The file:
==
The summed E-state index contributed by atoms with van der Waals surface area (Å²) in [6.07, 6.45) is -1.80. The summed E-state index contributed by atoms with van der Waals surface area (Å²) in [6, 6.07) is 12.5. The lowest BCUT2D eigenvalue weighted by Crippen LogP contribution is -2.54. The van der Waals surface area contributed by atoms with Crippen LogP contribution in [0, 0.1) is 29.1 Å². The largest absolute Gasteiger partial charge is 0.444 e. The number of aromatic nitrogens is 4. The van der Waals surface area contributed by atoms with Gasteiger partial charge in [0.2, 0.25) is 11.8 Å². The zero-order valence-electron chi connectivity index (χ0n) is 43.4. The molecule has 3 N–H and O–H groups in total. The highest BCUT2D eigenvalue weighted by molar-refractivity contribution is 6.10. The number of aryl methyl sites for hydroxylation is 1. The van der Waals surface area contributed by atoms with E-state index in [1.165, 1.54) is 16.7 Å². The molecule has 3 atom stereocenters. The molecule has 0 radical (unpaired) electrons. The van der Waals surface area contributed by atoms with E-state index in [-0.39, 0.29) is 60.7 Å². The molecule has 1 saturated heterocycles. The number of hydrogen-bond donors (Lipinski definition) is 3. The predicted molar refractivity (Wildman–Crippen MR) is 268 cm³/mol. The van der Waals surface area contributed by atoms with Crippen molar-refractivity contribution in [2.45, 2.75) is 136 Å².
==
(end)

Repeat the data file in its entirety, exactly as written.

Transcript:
The summed E-state index contributed by atoms with van der Waals surface area (Å²) in [6.07, 6.45) is -1.80. The summed E-state index contributed by atoms with van der Waals surface area (Å²) in [6, 6.07) is 12.5. The lowest BCUT2D eigenvalue weighted by Crippen LogP contribution is -2.54. The van der Waals surface area contributed by atoms with Crippen LogP contribution in [0, 0.1) is 29.1 Å². The largest absolute Gasteiger partial charge is 0.444 e. The number of aromatic nitrogens is 4. The van der Waals surface area contributed by atoms with Gasteiger partial charge in [0.2, 0.25) is 11.8 Å². The zero-order valence-electron chi connectivity index (χ0n) is 43.4. The molecule has 3 N–H and O–H groups in total. The highest BCUT2D eigenvalue weighted by molar-refractivity contribution is 6.10. The number of aryl methyl sites for hydroxylation is 1. The van der Waals surface area contributed by atoms with E-state index in [1.165, 1.54) is 16.7 Å². The molecule has 3 atom stereocenters. The molecule has 0 radical (unpaired) electrons. The van der Waals surface area contributed by atoms with E-state index in [-0.39, 0.29) is 60.7 Å². The molecule has 1 saturated heterocycles. The number of hydrogen-bond donors (Lipinski definition) is 3. The predicted molar refractivity (Wildman–Crippen MR) is 268 cm³/mol. The van der Waals surface area contributed by atoms with Crippen molar-refractivity contribution in [2.45, 2.75) is 136 Å².